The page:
Unfortunately, the item is hidden behind a subscription wall, but I've reproduced its accompanying graphic.

I love it.

By the way, speaking of my manifesto, Conrad Winn, who heads up the leading polling firm Compas, called it a "tour de force on strategy, a must-read for conservatives who want to win and liberals who want to stop them, from the guy whose creative imagination was vital for the NCC's surprising successes."

Open the Window Aunt Minnie, here comes the MLB

The Major League Baseball season (finally) begins today.

And I have figured out a fool proof way the Toronto Blue Jays can make the play-offs.

All the Jays need do is move from the American League East and into the National League Central.

Anyway, to help us get into the proper baseball spirit here are some of the top home run calls as determined by the Baseball Almanac:

Wayne Hagan

"A high fly ball hit to deep ______. Took it to the track...wall...see. You. LATER!"
Michael Reghi

"Back, back, back, back... Gone!"
Chris Berman of ESPN

"Bonsoir, elle est partie!" French for "So long, she's gone!"
Rodger Brulotte

"Bye bye baby!"
Russ Hodges

"Forget it!"
Vin Scully

"Get out the rye bread and mustard grandma, cause it's GRAND SALAMI TIME!"Dave Neihaus

"Get up, get outa here, gone for _____!"
Bob Uecker

"Going back (outfielder's name), at the track, at the wall... SSSEEYA!"
Michael Kay / YES Network

"Goodbye baseball!"
Dick Risenhoover

"Goodbye Dolly Grey!"
Leo Durocher

"Hey hey!"
Jack Brickhouse

"Holy Cow!"
Phil Rizzuto

"It could be, it might be... It is, A home run!"
Harry Caray

"It's going, going... gone!"
Harry Hartman

"Kiss it goodbye!"
Bob Prince

"Long drive, way back, warning track wall, you cantouch em' all (player name)."
Greg Schulte

"Long gone!"
Ernie Harwell

"Open the window Aunt Minnie, here it comes!"
Rosey Roswell

"...swing and there it goes.... light tower power! Manny Ramirez."
Jerry Trupiano (Red Sox Radio Announcer)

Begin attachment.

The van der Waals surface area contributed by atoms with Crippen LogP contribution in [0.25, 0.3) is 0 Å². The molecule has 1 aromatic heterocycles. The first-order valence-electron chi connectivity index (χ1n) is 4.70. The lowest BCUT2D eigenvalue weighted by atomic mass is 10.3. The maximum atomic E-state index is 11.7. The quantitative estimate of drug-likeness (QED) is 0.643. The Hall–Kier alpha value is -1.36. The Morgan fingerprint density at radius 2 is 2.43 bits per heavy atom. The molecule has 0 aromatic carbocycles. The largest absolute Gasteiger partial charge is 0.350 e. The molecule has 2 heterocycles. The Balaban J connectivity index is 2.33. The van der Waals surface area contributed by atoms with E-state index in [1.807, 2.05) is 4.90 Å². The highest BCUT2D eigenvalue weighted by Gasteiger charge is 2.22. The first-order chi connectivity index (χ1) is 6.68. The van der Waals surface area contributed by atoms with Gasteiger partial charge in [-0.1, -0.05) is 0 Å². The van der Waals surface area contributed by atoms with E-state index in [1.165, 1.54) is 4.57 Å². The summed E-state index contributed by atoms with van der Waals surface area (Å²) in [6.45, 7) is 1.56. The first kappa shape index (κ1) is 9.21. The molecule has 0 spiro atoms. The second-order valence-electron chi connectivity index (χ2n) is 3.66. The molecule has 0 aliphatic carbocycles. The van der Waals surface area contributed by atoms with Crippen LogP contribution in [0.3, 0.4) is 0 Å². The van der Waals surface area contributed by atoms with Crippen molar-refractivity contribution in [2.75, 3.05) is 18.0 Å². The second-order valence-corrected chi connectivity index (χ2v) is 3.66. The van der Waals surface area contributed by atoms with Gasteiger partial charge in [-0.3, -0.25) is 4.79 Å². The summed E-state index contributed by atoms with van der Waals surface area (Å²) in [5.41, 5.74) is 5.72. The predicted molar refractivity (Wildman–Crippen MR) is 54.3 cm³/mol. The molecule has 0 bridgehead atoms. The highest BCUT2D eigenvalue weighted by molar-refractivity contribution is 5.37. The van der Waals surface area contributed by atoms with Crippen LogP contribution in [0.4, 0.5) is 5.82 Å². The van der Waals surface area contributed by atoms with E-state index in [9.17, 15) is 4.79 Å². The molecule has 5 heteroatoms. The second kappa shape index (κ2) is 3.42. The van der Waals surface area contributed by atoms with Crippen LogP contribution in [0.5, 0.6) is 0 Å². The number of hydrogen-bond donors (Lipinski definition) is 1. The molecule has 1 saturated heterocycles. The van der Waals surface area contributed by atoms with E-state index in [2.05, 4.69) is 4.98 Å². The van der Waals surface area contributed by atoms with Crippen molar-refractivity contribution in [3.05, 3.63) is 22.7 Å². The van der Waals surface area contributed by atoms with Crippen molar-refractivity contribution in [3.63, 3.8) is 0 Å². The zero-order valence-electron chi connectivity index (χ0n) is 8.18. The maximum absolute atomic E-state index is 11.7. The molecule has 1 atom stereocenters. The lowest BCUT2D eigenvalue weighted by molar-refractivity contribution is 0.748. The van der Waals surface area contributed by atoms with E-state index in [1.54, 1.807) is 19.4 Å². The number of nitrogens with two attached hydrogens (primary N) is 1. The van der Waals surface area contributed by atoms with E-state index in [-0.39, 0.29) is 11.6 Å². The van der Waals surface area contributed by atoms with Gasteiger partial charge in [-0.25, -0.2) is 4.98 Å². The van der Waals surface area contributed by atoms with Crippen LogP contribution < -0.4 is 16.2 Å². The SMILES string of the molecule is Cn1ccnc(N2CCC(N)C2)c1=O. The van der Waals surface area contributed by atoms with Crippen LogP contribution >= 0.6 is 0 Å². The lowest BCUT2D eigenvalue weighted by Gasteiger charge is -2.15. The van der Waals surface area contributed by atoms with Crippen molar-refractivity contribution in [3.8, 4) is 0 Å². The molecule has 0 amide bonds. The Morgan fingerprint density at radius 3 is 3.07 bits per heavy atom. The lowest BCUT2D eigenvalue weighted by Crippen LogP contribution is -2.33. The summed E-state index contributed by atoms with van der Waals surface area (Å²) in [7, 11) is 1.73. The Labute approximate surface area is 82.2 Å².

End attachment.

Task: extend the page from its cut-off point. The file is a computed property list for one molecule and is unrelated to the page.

"Swung on and there it goes! That ball is high! It is far! It is........GONE!"
John Sterling (formerly) of YESNetwork

"Tell it goodbye!"
Lon Simmons / Jon Miller

"That ball is going and it ain't coming back!"
Jeff Kingery

"That ball is history!"
Eric Nadel

"They usually show movies on a flight like that."
Ken Coleman

"Watch that baby... Outta here!"
Harry Kalas

"Whattaya think about that?"
Rob Faulds

"Whoo, boy! Next time around, bring me back my stomach!"
Jack Brickhouse

"You can put it on the board.. Yessssssss!"
Ken "Hawk" Harrelson

Monday, March 24, 2008

Klingon War Song

Turns out that besides being a fierce warrior race, the Klingons are also pretty good singers.

Yeah, I know.

I am spending way too much time surfing the net.

Friday, March 21, 2008

Bilingualism: Harper's New God

A few months ago, after learning Bernard Lord was leading a task force to "review the state of bilingualism in Canada", I wrote a column predicting he would "recommend doling out money to minority language groups."

Well now the report is out and guess what: I was right.

Lord, in fact, is calling upon the federal government to spend about $1 billion over the next five years to help promote both official languages.

Somewhere Pierre Trudeau is smiling.

What Lord doesn't get, of course, is that the Trudeau vision of a bilingual Canada is nothing but a myth. The cold reality is that Canada is not a bilingual country and spending billions of tax dollars won't change that.

That's a fact Stephen Harper used to understand.